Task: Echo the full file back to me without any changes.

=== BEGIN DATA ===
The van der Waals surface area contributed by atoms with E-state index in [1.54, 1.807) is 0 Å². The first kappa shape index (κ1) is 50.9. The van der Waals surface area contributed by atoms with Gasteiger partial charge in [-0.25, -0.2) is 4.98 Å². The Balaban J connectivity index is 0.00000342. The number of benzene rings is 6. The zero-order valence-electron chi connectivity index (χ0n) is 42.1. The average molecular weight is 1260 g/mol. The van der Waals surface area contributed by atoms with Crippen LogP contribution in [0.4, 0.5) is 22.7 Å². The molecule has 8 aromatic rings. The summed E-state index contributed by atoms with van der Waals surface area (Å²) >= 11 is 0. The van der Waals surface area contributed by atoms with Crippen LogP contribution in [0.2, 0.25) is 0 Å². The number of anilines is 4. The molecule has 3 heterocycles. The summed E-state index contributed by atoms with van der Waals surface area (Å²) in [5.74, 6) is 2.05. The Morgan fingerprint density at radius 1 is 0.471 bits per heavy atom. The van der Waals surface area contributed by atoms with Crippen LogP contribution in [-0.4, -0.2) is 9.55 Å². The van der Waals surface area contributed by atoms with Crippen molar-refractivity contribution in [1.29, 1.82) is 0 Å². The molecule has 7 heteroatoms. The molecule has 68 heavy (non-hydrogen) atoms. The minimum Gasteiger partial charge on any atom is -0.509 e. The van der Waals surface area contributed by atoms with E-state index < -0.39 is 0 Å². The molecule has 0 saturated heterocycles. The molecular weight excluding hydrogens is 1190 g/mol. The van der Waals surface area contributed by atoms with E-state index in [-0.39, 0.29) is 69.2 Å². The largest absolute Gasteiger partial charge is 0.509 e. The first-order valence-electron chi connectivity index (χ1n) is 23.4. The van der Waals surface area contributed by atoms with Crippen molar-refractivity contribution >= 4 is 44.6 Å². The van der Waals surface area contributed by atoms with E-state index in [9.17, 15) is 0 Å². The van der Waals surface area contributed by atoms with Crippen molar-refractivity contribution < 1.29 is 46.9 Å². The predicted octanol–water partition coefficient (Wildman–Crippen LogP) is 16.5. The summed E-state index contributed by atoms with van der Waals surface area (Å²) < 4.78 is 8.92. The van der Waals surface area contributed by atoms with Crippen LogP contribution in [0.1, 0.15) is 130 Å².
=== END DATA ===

The van der Waals surface area contributed by atoms with E-state index in [1.54, 1.807) is 0 Å². The first kappa shape index (κ1) is 50.9. The van der Waals surface area contributed by atoms with Gasteiger partial charge in [-0.25, -0.2) is 4.98 Å². The Balaban J connectivity index is 0.00000342. The number of benzene rings is 6. The zero-order valence-electron chi connectivity index (χ0n) is 42.1. The average molecular weight is 1260 g/mol. The van der Waals surface area contributed by atoms with Crippen LogP contribution in [0.4, 0.5) is 22.7 Å². The molecule has 8 aromatic rings. The summed E-state index contributed by atoms with van der Waals surface area (Å²) >= 11 is 0. The van der Waals surface area contributed by atoms with Crippen LogP contribution in [0.2, 0.25) is 0 Å². The number of anilines is 4. The molecule has 3 heterocycles. The summed E-state index contributed by atoms with van der Waals surface area (Å²) in [5.74, 6) is 2.05. The Morgan fingerprint density at radius 1 is 0.471 bits per heavy atom. The van der Waals surface area contributed by atoms with Crippen LogP contribution in [-0.4, -0.2) is 9.55 Å². The van der Waals surface area contributed by atoms with Crippen molar-refractivity contribution in [1.29, 1.82) is 0 Å². The molecule has 7 heteroatoms. The molecule has 68 heavy (non-hydrogen) atoms. The minimum Gasteiger partial charge on any atom is -0.509 e. The van der Waals surface area contributed by atoms with E-state index < -0.39 is 0 Å². The molecule has 0 saturated heterocycles. The molecular weight excluding hydrogens is 1190 g/mol. The van der Waals surface area contributed by atoms with E-state index in [-0.39, 0.29) is 69.2 Å². The largest absolute Gasteiger partial charge is 0.509 e. The first-order valence-electron chi connectivity index (χ1n) is 23.4. The van der Waals surface area contributed by atoms with Crippen molar-refractivity contribution >= 4 is 44.6 Å². The van der Waals surface area contributed by atoms with E-state index in [9.17, 15) is 0 Å². The van der Waals surface area contributed by atoms with Crippen molar-refractivity contribution < 1.29 is 46.9 Å². The predicted octanol–water partition coefficient (Wildman–Crippen LogP) is 16.5. The summed E-state index contributed by atoms with van der Waals surface area (Å²) < 4.78 is 8.92. The van der Waals surface area contributed by atoms with Crippen LogP contribution in [0.1, 0.15) is 130 Å².